“Objective” sensitive material is considered inherently pornographic or indecent in nature. If a title was found to be objectively sensitive under initial review, it would immediately be removed from school classrooms, libraries and school property, as well as school-sponsored assemblies, lectures or other events.

“Subjective” sensitive material may not meet the state’s definition of pornography or indecency, but would otherwise be considered “harmful” to youth because it “appeals to the prurient interest in sex of minors,” along with other balancing standards, according the draft proposal — such as if a book contains no serious literary, artistic, political, or scientific value.

Such challenged material would still be accessible to students with parent permission during the review process. But if it was found to be subjectively sensitive, it would be removed.

Enough “subjective” determinations by school districts or charters would not trigger the statewide ban, though, because the proposed threshold only applies to “objective” sensitive material, according to the draft legislation.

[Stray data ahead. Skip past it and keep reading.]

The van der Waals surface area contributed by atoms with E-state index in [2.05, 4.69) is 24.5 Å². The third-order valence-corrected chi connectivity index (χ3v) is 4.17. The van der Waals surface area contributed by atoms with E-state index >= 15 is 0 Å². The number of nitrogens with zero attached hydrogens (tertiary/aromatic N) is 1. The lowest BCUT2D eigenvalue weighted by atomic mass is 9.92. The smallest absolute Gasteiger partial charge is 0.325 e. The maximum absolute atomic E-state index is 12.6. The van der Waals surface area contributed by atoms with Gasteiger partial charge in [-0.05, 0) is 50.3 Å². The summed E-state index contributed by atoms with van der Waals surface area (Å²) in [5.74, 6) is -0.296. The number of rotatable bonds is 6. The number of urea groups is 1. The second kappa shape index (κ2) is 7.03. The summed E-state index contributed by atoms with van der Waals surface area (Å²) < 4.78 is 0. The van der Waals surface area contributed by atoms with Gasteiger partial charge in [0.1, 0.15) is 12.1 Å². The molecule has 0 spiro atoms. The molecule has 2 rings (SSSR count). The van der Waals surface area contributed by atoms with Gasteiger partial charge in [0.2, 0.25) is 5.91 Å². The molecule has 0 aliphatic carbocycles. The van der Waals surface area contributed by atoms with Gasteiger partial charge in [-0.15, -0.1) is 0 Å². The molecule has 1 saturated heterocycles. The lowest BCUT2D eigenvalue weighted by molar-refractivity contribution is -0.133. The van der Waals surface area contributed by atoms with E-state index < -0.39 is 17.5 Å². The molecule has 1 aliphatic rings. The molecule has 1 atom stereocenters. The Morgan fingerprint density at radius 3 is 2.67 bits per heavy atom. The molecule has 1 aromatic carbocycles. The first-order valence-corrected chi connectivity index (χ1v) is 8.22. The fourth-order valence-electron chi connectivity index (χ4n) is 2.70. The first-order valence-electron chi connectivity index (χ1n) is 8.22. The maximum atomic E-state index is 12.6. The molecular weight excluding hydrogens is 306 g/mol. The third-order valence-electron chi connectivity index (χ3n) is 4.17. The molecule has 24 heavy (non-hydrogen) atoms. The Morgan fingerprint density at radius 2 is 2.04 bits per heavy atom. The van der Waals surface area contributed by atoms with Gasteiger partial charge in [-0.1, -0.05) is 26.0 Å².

“This proposed legislation strikes the right balance in empowering parents, protecting children, and giving the needed support and guidance to schools and districts,” said Rep. Candice Pierucci, R-Riverton, in a statement after the committee meeting.

Pierucci is co-chair of the Education Interim Committee, and like all other Republicans on it, voted in favor of the proposal.

‘Government overreach’

(Trent Nelson | The Salt Lake Tribune) Sen. Kathleen Riebe, D-Cottonwood Heights, and Rep. Carol Spackman Moss, D-Holladay, during a meeting of the Education Interim Committee in Salt Lake City on Wednesday, Nov. 15, 2023.

Some who spoke against the draft legislation Wednesday instead felt that it would take too much power away from Utah parents, librarians, and school district professionals.